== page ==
Armed Forces Inaugural Committee ramping up
About 60 new servicemembers reported to AFIC Wednesday, edging the ranks over 300 with troops from all five services. By January, about 750 will be working long hours to provide ceremonial support to the inauguration, said Sgt. Maj. Brian S. Picerno, the senior enlisted advisor for AFIC.
An announcement this morning by the U.S. Army Human Resources Command called for 200 reserve-component Soldiers from selected specialties to volunteer for inaugural support. Temporary-duty pay for billeting and meals will be available, according to the HRC message, for National Guard, Army Reserve or Individual Ready Reserve Soldiers from outside the National Capital Region who volunteer for AFIC duty.
AFIC actually began forming almost a year ago as Picerno and a handful of other servicemembers dusted off reports from the last inaugural. At first, AFIC was housed in temporary quarters at Fort McNair in Washington, D.C., since the organization comes under the Joint Forces Headquarters - National Capital Region.
In June, the group moved to the Mary E. Switzer Memorial Building, also in Washington. There, AFIC members set up their new headquarters.
"We had to bring troops in here to get us set up," said Picerno. "There's a whole lot of work in getting us from Fort McNair to here -- furniture, transportation, the infrastructure itself. There were no telephones, no networks. There were literally hundreds of manhours needed to set all that up."
Sgt. Richard P. Grossman volunteered for the AFIC and reported in December. He is stationed out of Fort McNair and serves as a senior supply sergeant for the Center for Military History there. At AFIC, he serves as the property-book non-commissioned officer-in-charge, accounting for all property owned or borrowed by AFIC. He helped convert the AFIC headquarters from a bare-bones facility to a fully functioning military operation.
Despite the AFIC's proximity and participation in what is a very political process, Picerno is quick to point out that AFIC itself is non-partisan.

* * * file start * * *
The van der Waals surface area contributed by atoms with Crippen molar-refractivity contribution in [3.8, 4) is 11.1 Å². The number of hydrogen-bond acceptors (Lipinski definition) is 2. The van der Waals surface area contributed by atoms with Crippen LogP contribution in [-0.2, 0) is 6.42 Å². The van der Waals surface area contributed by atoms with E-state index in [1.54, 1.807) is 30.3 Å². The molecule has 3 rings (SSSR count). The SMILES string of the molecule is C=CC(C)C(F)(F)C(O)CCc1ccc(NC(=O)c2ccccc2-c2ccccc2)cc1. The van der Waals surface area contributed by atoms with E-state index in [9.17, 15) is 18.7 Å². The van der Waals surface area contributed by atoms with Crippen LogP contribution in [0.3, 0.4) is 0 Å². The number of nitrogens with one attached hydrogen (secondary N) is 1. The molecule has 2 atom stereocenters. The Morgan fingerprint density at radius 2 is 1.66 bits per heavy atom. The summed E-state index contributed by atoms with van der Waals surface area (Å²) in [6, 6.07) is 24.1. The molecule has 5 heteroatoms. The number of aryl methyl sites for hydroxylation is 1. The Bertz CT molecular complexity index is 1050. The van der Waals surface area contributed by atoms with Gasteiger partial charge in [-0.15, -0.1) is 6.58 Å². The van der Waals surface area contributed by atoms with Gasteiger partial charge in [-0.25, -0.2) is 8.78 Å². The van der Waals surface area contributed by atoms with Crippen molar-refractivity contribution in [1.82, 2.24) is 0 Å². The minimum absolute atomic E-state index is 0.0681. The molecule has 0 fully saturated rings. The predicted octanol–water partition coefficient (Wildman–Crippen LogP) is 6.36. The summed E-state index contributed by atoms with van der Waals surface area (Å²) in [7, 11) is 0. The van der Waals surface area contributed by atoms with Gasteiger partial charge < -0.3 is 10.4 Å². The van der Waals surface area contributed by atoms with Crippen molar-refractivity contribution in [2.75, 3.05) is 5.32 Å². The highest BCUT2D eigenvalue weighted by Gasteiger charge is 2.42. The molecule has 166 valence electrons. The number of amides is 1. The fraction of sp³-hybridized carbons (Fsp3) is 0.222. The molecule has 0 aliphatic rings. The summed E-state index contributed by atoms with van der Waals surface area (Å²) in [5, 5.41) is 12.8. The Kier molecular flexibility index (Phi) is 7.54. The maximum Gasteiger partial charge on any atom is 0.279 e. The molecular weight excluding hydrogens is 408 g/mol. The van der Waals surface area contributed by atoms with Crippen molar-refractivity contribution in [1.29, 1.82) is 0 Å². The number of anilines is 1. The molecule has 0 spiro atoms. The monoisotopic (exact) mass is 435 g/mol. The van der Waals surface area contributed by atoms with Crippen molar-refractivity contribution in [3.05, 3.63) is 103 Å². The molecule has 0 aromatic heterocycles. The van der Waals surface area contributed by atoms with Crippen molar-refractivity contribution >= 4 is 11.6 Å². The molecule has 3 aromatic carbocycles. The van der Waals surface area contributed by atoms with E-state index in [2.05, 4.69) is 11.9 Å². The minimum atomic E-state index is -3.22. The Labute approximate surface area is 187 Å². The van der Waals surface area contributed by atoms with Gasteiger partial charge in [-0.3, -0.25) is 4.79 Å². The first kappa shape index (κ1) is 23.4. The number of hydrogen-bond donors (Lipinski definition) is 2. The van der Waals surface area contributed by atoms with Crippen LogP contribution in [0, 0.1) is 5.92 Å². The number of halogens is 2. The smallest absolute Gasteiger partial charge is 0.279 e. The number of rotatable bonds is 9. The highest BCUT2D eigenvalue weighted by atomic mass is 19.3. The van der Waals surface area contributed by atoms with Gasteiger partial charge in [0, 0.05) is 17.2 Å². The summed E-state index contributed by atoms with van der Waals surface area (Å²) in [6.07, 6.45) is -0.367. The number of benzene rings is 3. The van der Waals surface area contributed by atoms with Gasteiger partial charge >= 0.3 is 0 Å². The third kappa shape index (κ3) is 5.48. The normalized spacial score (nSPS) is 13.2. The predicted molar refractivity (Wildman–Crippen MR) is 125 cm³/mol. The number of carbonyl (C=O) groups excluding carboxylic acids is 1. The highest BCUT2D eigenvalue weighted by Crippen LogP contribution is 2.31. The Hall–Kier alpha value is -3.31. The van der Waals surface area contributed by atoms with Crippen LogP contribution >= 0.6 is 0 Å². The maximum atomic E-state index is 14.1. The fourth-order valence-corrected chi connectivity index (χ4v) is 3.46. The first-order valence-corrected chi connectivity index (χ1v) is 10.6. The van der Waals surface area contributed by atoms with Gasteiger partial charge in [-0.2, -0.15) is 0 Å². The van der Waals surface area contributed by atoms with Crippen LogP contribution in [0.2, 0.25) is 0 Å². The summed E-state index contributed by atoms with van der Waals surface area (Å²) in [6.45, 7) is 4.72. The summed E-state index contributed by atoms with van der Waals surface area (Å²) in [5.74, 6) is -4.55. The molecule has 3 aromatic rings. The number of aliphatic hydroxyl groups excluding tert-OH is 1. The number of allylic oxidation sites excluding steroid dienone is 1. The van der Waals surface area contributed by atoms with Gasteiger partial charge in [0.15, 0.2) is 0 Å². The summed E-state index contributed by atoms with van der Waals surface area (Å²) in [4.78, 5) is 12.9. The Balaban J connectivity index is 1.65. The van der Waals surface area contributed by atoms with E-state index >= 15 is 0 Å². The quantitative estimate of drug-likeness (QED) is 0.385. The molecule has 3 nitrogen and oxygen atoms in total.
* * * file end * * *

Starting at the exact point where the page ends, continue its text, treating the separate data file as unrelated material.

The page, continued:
"We are totally non-political," Picerno said. "We don't even discuss it (the election) in here. People may discuss it outside of work, but it's pretty much one of the rules we established when we came here: we are not here to influence or discuss -- we're here to support the president-elect once he is selected."
Representatives of the president-elect are expected to begin reporting to the Switzer Building as early as next week, Picerno said. The Presidential Inaugural Committee, or PIC, actually plans and funds the inaugural events, including the parade and inaugural balls. The Joint Congressional Committee on Inaugural Ceremonies plans the actual swearing-in at the Capitol. AFIC supports both committees.
“We’re not here to plan their party,” Picerno said. “We’re here to support them.”
During a 10-day period, Jan. 15-24, the military will provide ceremonial support to inaugural events with musical units, marching bands, color guards, salute batteries and honor cordons. As many as 5,000 servicemembers may participate in events on inauguration day. Their presence and activities are coordinated by the AFIC.
"This is like a once-in-a-lifetime experience,” said Spc. Aaron C. Allen, a personnel clerk with AFIC.
“This is my first time working in a joint environment and that's what sold me,” Allen said.
Photo Caption: Airmen working the last inaugural parade line Constitution Avenue Jan. 20, 2005 as the 3rd U.S. Infantry's "Old Guard Fife and Drum Corps" marches past.